Galax County, Virginia is ranked first on the list of 300 counties with high poverty and COVID death rates. Galax County has a death rate of 1,134 per 100,000 people and almost 50% of the county lives below the 200% poverty line.
Impact on Black residents
Counties that have disproportionately more Black residents had significantly higher COVID death rates than counties with a lower percentage of Black residents, Lynch said in the conference. The report considered a county to have a disproportionate percentage of Black residents if they made up more than 13.4% of the population.
The poorest 10th of counties are spread across every region in the country, but they are disproportionally in the South and Southwest, Lynch said.
Fifteen percent of Black people in the United States live in the poorest 10th percentile counties, according to the report. Almost 27% of all Indigenous people and 13% of Hispanic people in the country live in the poorest 10th percentile counties.
Almost 75% of residents in Hancock, Georgia — ranked second on the list of counties with high poverty, high COVID death rates, are Black or African American. The county’s death rate is 1,029 per 100,000 people and over half of residents live in poverty.
Eight counties in New Mexico are included in the list of 300 high poverty, high COVID death rates, including McKinley County, which has a death rate of 786 per 100,000 people and a median income of about $33,830. Almost three-fourths of residents are American Indian or Alaskan Native, according to the dashboard.
Six counties in Montana had both a high percentage of people of color and a high COVID death rate.
Other Colorado counties
Denver County is the largest county in the state, followed by El Paso County and Arapahoe County, according to the 2020 American Community Survey. Both Denver and El Paso County have over 710,000 residents.
Here are examples of counties and their characteristics in other various regions of Colorado:
Baca County, in southeastern Colorado, has a death rate of 223 per 100,000 people and a median income of almost $35,900, according to the dashboard. The county has a police violence rate of 56 deaths per 1 million people.
Yuma County, in northeastern Colorado, has a death rate of 230 per 100,000 people and a median income of just over $52,000, according to the dashboard. Almost 40% of residents pay 30% or more of income on rent and 9% of people in Yuma County are uninsured.
Dolores County, in southwestern Colorado, has a death rate of 341 per 100,000 people and a median income of about $46,000. About a third of residents live below the 200% poverty line.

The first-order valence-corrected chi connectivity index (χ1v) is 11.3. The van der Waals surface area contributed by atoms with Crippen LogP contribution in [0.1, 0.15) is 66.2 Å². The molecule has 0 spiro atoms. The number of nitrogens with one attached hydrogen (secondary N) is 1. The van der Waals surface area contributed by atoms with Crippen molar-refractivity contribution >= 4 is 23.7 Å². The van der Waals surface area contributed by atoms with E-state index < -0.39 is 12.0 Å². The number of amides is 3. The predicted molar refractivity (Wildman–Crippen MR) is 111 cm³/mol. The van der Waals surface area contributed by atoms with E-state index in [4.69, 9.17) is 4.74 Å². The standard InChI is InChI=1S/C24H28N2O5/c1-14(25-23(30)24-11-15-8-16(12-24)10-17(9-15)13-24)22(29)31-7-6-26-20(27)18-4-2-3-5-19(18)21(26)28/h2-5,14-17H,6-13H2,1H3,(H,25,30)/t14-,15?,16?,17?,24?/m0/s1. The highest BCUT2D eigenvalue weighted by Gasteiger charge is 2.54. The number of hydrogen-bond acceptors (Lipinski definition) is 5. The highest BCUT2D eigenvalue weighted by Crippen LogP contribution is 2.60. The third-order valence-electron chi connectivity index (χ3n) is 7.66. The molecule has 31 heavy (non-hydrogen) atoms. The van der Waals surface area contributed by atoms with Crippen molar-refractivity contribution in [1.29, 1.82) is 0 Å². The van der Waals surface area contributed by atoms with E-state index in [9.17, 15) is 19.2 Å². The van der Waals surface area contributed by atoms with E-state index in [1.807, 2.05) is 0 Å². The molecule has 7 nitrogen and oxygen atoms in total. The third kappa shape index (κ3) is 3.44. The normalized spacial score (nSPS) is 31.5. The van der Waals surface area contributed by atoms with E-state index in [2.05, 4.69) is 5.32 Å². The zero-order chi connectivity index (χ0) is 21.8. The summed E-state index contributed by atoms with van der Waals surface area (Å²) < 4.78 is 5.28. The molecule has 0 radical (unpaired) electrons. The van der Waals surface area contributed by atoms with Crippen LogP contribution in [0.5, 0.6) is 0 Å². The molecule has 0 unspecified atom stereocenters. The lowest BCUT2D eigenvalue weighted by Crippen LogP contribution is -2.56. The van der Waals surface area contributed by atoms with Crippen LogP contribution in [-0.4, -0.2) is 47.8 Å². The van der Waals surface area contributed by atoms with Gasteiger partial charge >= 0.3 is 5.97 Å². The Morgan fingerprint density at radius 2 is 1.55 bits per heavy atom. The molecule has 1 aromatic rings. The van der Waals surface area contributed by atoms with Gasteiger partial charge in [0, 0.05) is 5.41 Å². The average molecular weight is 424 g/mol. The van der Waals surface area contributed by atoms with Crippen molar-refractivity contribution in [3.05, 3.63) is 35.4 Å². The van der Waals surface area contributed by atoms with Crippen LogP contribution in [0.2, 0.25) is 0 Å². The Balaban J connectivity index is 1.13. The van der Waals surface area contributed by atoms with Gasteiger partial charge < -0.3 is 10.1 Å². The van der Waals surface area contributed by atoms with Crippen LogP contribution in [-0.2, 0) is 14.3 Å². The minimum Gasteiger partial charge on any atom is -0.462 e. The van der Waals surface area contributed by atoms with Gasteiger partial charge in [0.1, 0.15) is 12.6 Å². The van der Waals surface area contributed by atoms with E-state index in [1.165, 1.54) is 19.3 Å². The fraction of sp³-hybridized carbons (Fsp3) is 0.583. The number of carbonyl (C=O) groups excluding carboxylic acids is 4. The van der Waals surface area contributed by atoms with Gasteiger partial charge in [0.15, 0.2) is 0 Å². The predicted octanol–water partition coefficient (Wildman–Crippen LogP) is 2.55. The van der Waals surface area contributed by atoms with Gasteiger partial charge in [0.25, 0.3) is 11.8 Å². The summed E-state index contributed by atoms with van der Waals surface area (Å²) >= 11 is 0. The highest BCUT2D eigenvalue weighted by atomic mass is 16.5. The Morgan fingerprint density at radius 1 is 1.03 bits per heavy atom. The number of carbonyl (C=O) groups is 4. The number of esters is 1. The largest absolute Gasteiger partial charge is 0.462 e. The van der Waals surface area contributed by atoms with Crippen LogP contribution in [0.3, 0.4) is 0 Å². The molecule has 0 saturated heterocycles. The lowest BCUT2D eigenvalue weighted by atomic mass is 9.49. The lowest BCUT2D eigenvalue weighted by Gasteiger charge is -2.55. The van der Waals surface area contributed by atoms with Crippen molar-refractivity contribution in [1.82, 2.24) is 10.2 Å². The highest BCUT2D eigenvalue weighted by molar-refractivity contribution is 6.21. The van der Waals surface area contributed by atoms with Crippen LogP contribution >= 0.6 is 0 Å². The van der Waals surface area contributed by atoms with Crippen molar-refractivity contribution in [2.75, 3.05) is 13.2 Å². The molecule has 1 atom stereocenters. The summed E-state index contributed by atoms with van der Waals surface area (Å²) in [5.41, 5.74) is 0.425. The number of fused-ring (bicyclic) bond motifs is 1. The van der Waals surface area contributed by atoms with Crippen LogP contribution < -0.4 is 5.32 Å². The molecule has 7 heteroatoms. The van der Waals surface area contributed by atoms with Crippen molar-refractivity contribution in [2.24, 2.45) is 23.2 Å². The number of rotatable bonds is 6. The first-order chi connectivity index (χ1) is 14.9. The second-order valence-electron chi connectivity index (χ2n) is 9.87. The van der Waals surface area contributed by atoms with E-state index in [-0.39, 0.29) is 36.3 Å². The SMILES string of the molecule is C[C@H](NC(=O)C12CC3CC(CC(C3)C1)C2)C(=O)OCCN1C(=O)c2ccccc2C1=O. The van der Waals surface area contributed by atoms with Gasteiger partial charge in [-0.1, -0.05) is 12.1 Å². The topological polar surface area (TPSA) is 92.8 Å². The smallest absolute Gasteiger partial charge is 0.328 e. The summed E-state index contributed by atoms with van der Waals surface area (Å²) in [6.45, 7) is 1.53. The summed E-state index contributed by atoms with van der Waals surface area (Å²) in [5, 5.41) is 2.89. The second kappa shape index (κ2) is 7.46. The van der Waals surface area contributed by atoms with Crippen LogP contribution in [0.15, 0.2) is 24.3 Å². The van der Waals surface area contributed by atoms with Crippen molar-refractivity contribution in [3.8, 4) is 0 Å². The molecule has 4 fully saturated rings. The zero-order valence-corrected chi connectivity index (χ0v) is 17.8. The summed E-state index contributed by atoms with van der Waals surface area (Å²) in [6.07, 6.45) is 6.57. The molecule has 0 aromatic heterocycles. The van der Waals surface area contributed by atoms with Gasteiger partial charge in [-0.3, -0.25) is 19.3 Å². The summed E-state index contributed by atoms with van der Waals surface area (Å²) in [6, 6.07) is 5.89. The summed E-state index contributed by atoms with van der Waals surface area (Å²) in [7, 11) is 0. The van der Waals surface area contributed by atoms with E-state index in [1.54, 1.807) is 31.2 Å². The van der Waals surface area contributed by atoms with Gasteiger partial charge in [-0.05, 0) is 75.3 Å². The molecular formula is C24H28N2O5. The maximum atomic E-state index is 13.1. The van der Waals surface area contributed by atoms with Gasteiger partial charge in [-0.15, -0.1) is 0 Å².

Gunnison County, in western Colorado, has a COVID death rate of 80 per 100,000 people and median income of almost $56,600. Almost 10% of residents are uninsured and about half of residents are paying 30% or more of income on rent. The county has a police violence rate of 23 deaths per 1,000,000 people.
Park County, in central Colorado, has a death rate of 106 per 100,000 people and a median income of about $73,600, according to the dashboard. Over 60% of residents pay 30% or more of income on rent and about 9% of residents are uninsured.
The Food Bank Network of the San Luis Valley saw an increase in the number of people using its three pantries in Conejos County over the past two years, Annalise Baer, director of La Puente’s Food Bank Network of the San Luis Valley, wrote in an email to Newsline.
The Antonito pantry saw a 442% increase from 2019 to its 2021 total client numbers and a 66% increase from its 2020 to 2021 numbers, Baer wrote. This includes people who used the food pantry more than once in a given year. The La Jara pantry saw an 87% increase in its 2019 to 2021 client numbers and the Capulin pantry has seen an 111% increase in its number of clients in 2019 compared to 2021.
The Food Bank Network of the San Luis Valley saw a 31.5% increase from 2019 to 2021 in unduplicated individuals in its three pantries and a 68% increase from 2019 to 2021 in total clients served each years. “Meaning that not only did we see more unique clients over the pandemic, but that our clients also visited the pantries more frequently,” Baer wrote.
COVID has killed more than 988,000 people in the United States, including over 13,000 in Colorado.